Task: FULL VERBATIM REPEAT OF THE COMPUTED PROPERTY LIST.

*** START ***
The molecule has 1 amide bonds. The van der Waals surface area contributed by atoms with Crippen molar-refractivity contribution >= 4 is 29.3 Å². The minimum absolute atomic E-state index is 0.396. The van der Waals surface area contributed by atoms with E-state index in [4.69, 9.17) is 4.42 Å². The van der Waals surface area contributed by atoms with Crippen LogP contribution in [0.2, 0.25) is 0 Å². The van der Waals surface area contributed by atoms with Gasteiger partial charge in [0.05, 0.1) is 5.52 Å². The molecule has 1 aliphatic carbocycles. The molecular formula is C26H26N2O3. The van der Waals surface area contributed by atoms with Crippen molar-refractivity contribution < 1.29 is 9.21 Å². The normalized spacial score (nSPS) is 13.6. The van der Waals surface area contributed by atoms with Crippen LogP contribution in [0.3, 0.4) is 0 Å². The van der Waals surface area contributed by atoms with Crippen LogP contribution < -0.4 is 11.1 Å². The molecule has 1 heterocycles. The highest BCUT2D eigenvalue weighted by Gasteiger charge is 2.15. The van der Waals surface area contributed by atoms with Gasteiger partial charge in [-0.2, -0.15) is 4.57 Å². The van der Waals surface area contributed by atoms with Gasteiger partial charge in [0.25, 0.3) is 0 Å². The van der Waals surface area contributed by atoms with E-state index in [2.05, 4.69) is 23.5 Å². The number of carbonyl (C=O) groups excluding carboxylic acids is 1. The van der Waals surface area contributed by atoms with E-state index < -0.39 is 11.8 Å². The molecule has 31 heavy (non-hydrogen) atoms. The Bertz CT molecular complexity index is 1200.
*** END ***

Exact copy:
The molecule has 1 amide bonds. The van der Waals surface area contributed by atoms with Crippen molar-refractivity contribution >= 4 is 29.3 Å². The minimum absolute atomic E-state index is 0.396. The van der Waals surface area contributed by atoms with E-state index in [4.69, 9.17) is 4.42 Å². The van der Waals surface area contributed by atoms with Crippen LogP contribution in [0.2, 0.25) is 0 Å². The van der Waals surface area contributed by atoms with Gasteiger partial charge in [0.05, 0.1) is 5.52 Å². The molecule has 1 aliphatic carbocycles. The molecular formula is C26H26N2O3. The van der Waals surface area contributed by atoms with Crippen molar-refractivity contribution < 1.29 is 9.21 Å². The normalized spacial score (nSPS) is 13.6. The van der Waals surface area contributed by atoms with Crippen LogP contribution in [0.3, 0.4) is 0 Å². The van der Waals surface area contributed by atoms with Crippen LogP contribution < -0.4 is 11.1 Å². The molecule has 1 heterocycles. The highest BCUT2D eigenvalue weighted by Gasteiger charge is 2.15. The van der Waals surface area contributed by atoms with Gasteiger partial charge in [-0.2, -0.15) is 4.57 Å². The van der Waals surface area contributed by atoms with Gasteiger partial charge in [0.25, 0.3) is 0 Å². The van der Waals surface area contributed by atoms with E-state index in [2.05, 4.69) is 23.5 Å². The number of carbonyl (C=O) groups excluding carboxylic acids is 1. The van der Waals surface area contributed by atoms with E-state index < -0.39 is 11.8 Å². The molecule has 31 heavy (non-hydrogen) atoms. The Bertz CT molecular complexity index is 1200.